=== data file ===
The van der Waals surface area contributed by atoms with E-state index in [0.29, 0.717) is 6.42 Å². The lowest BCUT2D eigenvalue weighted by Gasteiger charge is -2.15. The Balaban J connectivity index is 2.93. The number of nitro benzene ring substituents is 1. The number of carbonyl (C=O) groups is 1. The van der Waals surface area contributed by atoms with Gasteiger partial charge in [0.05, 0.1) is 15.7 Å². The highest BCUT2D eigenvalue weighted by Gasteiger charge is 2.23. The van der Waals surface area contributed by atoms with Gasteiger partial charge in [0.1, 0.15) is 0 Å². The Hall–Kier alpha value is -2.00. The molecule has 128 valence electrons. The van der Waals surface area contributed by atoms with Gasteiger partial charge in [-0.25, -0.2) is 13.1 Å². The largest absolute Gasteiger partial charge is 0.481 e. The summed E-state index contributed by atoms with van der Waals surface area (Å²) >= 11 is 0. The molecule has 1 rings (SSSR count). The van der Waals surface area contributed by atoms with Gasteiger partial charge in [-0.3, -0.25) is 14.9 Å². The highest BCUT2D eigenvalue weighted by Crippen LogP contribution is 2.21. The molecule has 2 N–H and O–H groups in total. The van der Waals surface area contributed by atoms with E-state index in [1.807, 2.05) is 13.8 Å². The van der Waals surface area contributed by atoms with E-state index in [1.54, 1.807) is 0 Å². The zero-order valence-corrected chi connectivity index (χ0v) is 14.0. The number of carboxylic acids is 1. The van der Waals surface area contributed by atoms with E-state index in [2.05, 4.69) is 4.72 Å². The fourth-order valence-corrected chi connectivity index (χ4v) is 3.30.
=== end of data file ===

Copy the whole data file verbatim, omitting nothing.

The van der Waals surface area contributed by atoms with E-state index in [0.29, 0.717) is 6.42 Å². The lowest BCUT2D eigenvalue weighted by Gasteiger charge is -2.15. The Balaban J connectivity index is 2.93. The number of nitro benzene ring substituents is 1. The number of carbonyl (C=O) groups is 1. The van der Waals surface area contributed by atoms with Gasteiger partial charge in [0.05, 0.1) is 15.7 Å². The highest BCUT2D eigenvalue weighted by Gasteiger charge is 2.23. The van der Waals surface area contributed by atoms with Gasteiger partial charge in [0.1, 0.15) is 0 Å². The Hall–Kier alpha value is -2.00. The molecule has 128 valence electrons. The van der Waals surface area contributed by atoms with Gasteiger partial charge in [-0.25, -0.2) is 13.1 Å². The largest absolute Gasteiger partial charge is 0.481 e. The summed E-state index contributed by atoms with van der Waals surface area (Å²) >= 11 is 0. The molecule has 1 rings (SSSR count). The van der Waals surface area contributed by atoms with Gasteiger partial charge in [-0.3, -0.25) is 14.9 Å². The highest BCUT2D eigenvalue weighted by Crippen LogP contribution is 2.21. The molecule has 2 N–H and O–H groups in total. The van der Waals surface area contributed by atoms with E-state index in [1.807, 2.05) is 13.8 Å². The van der Waals surface area contributed by atoms with E-state index in [1.54, 1.807) is 0 Å². The zero-order valence-corrected chi connectivity index (χ0v) is 14.0. The number of carboxylic acids is 1. The van der Waals surface area contributed by atoms with E-state index in [2.05, 4.69) is 4.72 Å². The fourth-order valence-corrected chi connectivity index (χ4v) is 3.30.